Even during her decadeslong career as a forestry professor at the University of Missouri, she traveled back to Powdermill as a research associate. At Carnegie Museum of Natural History’s 2,200-acre environmental field station, she studied its trees, looking for structural changes that could be tied to the changing environment.
“The science of nature has become more and more challenging to predict, and that’s why the museum’s collections are so important in a contemporary sense, to help us understand what’s going on over decades and centuries.” – Rose-Marie Muzika, director of science and research
For Muzika, it’s been a sweet homecoming moving back to western Pennsylvania, first as a curator of ecology based at Powdermill and now as director of science and research at its parent museum in Pittsburgh. Having office space at both locations, she hopes, will help strengthen the connection between the museum and its field station.
Even when Muzika became associate director of the School of Natural Resources at Missouri, she continued teaching and taking students outdoors. “My real passion is teaching people outside in the forest and using the forest as an opportunity to investigate other things—how the climate may have changed over time by looking at tree ring data, or looking back hundreds of years to see the population dynamics of insects.”
Muzika grew up in rural Fayette County, the fifth of 10 children. “Big family. Small house. I was always outside,” she says. As an avid reader of National Geographic in her youth, she often envisioned herself appearing in its pages as she tromped through the Appalachian forest that helped form her as a scientist.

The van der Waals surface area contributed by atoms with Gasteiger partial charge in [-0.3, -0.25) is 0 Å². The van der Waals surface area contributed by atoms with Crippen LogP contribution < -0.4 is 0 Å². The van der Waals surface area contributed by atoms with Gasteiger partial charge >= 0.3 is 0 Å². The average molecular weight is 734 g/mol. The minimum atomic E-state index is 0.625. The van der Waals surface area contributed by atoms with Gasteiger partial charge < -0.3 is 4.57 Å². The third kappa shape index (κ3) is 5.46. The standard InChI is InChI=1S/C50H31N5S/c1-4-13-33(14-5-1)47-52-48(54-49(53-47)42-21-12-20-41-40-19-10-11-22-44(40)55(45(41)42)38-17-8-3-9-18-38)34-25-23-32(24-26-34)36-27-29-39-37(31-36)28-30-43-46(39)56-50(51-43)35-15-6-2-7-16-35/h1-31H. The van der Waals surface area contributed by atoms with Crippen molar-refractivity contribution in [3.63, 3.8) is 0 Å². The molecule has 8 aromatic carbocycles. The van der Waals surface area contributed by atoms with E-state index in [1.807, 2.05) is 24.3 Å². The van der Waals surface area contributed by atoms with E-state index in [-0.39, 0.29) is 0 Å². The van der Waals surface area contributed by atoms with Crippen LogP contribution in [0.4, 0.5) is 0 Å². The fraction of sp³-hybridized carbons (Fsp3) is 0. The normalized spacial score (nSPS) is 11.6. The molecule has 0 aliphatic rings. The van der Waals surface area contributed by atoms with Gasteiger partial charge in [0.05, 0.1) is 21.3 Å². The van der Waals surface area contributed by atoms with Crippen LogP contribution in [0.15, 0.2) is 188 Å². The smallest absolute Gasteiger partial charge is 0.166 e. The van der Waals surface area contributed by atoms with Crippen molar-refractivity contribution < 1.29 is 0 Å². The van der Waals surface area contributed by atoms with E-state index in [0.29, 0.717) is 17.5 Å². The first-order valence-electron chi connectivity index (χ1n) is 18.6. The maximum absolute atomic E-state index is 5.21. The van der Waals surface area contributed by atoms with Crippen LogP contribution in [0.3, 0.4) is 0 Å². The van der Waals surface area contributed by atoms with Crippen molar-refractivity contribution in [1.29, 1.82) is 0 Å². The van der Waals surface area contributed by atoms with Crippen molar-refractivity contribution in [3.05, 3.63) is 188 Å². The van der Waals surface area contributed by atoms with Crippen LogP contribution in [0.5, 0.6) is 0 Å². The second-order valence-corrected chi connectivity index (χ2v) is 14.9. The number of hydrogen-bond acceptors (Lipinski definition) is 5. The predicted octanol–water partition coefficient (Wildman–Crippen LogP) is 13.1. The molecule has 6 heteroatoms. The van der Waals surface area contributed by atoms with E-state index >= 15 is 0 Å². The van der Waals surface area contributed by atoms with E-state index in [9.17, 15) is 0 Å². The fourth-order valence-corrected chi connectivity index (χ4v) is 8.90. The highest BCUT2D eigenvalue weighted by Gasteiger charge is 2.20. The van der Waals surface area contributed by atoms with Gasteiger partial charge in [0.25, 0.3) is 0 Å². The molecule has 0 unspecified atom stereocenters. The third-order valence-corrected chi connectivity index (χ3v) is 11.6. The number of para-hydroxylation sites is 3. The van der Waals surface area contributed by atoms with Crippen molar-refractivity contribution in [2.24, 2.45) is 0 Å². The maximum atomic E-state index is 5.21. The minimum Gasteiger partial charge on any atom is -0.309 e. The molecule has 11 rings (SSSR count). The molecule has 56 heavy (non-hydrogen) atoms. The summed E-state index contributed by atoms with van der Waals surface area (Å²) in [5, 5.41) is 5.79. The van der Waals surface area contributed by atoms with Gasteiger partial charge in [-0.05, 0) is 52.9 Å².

Now about a year and a half into her new role, she’s still discovering something new each day—whether it’s a bird on view at the museum or a tree trunk at Powdermill. “I’m supervising a science staff from about 15 different disciplines with so much richness and depth. The science of nature has become more and more challenging to predict, and that’s why the museum’s collections are so important in a contemporary sense, to help us understand what’s going on over decades and centuries.”
She’s perhaps most excited to be at a museum with an urgent emphasis on science education. Doing the research is not enough, says Muzika. “We have to help people understand and connect complex scientific concepts like the Anthropocene to their daily lives.”
Receive more stories in your emailSign up
Tags:Science & Nature